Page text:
Binghamton University Art Museum to reopen its doors October 11
After a year of renovation, the Binghamton University Art Museum is set to reopen its doors at a reception scheduled for 4 p.m. Friday, October 11, at the museum located in the Fine Arts Building. The reception is free and open to the public.
The renovation has expanded the museum by about 1,000 square feet of exhibition space and added an eight-foot wide balcony viewing area.
“The reopening of the Art Museum is very important because it is a visual library for the campus and community,” said Lynn Gamwell, director of the art museum. “It is a place where students and local residents can see with their own eyes objects from all around the world spanning 5000 years."
The additional space will accommodate a new Asian collection to be dedicated to donor alums Susan and Stanley Reifer. The collection features items such as furniture, prints, ceramic objects and bronze vessels.
Gamwell is excited about reopening the museum with an expanded and reinstalled collection.
“The Reifer donation has especially enriched the University's Asian art collection,” she said. “They have given the Museum its oldest piece of art, a terracotta vessel from prehistoric China (the Neolithic era), and twelve bronze vessels, which have survived thousands of years. These are irreplaceable cultural artifacts and we are very lucky to have the opportunity of sharing them with both the campus and local community."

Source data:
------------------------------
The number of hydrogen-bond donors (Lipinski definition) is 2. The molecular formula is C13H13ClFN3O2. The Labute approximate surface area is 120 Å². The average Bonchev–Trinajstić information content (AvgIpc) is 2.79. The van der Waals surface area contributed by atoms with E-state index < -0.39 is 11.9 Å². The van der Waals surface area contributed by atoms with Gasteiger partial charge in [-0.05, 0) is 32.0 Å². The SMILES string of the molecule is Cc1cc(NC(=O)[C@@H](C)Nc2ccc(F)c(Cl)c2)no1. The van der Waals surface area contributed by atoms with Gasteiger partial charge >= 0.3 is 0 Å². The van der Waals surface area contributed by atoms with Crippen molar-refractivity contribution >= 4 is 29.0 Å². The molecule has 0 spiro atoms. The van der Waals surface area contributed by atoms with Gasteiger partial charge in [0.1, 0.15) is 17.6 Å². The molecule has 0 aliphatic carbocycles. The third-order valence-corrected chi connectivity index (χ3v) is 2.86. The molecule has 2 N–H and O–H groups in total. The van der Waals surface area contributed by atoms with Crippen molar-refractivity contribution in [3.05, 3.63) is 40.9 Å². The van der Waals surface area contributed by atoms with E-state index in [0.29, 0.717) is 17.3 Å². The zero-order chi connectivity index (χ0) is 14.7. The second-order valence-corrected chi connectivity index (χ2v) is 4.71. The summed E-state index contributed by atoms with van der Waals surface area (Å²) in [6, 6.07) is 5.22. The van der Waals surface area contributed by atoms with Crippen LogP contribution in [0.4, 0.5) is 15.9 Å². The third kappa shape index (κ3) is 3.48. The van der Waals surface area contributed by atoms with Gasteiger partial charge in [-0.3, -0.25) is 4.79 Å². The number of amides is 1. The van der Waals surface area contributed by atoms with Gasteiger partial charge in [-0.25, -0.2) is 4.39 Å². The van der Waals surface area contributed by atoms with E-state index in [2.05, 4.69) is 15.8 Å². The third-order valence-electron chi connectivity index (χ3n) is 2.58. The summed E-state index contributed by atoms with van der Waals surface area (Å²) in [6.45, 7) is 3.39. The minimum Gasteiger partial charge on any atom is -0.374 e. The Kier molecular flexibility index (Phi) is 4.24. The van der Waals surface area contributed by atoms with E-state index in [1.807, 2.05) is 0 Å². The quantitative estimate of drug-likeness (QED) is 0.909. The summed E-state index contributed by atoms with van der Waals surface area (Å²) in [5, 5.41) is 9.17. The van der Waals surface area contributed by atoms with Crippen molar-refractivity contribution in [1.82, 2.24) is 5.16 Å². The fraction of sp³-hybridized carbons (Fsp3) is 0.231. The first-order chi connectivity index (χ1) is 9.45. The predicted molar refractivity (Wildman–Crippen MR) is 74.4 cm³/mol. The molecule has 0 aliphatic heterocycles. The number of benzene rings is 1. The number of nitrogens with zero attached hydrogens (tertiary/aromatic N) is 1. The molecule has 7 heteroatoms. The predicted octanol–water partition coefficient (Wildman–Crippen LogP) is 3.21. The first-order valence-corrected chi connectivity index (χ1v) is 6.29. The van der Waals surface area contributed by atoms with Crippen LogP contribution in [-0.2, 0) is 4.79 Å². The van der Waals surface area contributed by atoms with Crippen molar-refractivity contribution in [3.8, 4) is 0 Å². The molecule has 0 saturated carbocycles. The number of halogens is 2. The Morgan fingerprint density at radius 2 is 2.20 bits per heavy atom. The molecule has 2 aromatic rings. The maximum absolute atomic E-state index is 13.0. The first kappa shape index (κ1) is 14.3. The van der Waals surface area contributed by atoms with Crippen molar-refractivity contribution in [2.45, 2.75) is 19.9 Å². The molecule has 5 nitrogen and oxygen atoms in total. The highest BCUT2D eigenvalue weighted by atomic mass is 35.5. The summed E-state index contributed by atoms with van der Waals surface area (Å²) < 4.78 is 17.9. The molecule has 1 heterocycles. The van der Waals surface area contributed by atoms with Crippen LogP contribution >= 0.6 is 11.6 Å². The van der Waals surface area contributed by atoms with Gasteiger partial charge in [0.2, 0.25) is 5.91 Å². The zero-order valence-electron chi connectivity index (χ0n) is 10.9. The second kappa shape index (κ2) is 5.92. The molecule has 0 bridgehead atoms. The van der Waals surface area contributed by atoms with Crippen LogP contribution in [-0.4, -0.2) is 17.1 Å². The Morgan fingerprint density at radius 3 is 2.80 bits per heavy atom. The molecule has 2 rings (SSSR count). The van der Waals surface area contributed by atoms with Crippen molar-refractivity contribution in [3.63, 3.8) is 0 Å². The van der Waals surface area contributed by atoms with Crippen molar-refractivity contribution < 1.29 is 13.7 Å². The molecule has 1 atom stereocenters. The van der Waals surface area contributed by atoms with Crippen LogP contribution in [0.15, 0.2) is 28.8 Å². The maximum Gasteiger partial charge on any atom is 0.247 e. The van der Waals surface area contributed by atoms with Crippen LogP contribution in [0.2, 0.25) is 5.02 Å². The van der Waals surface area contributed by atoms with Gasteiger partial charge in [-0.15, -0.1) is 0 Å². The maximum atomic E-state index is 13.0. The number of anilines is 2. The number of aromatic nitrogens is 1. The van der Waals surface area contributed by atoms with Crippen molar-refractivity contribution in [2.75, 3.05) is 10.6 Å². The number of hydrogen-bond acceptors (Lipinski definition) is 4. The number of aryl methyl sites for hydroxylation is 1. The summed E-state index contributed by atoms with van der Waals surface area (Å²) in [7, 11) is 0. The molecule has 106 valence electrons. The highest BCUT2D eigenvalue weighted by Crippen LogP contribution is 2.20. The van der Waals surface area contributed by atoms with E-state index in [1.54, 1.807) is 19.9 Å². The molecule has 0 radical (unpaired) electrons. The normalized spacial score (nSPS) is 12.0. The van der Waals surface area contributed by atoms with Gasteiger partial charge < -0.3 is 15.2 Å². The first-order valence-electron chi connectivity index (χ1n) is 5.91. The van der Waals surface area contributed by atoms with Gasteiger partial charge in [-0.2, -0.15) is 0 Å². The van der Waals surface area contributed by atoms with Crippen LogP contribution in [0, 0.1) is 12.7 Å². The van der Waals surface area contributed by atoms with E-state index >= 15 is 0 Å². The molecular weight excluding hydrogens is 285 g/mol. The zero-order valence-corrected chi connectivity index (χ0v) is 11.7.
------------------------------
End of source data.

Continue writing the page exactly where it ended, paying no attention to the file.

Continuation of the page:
Two of the more unique pieces of furniture in the collection are folding chairs carved in wood with metal fittings and a seat woven from fine rope. Although more than a century old, they have been folded countless times and are in superb condition.
Several Japanese wood-block prints also make up part of the collection, most dating from the nineteenth century. The prints present a variety of scenes from the theater to everyday life in the home. The images were cut into blocks of wood, one for each color, and then printed in superimposed layers.
The crowning glory of the new ceramic acquisitions for the Museum are a pair of tall, thin vases painted with a very pale green "celadon" glaze. They were made during the Southern Song dynasty (c. 1127 – 1279 AD.) and feature images of animals with bird figurines perched on each lid.
The Asian collection also includes 12 bronze vessels dating from the Shang dynasty (c. 1500 - 1050 BC) and from the Zhou dynasty (c. 1050 - 221 BC). Although made as functional objects, they were decorated to make them more attractive. Some are tripod vessels, which allow a fire to be built under them and used to cook food. Others are rounded with side handles and designed for use in eating and drinking wine.
The Binghamton University Art Museum is open year round, Tuesday to Sunday from 1-4 p.m. It is closed Monday and holidays. Admission is free.
For more information, contact the Art Museum at 607-777-2634 or visit http://artmuseum.binghamton.edu/.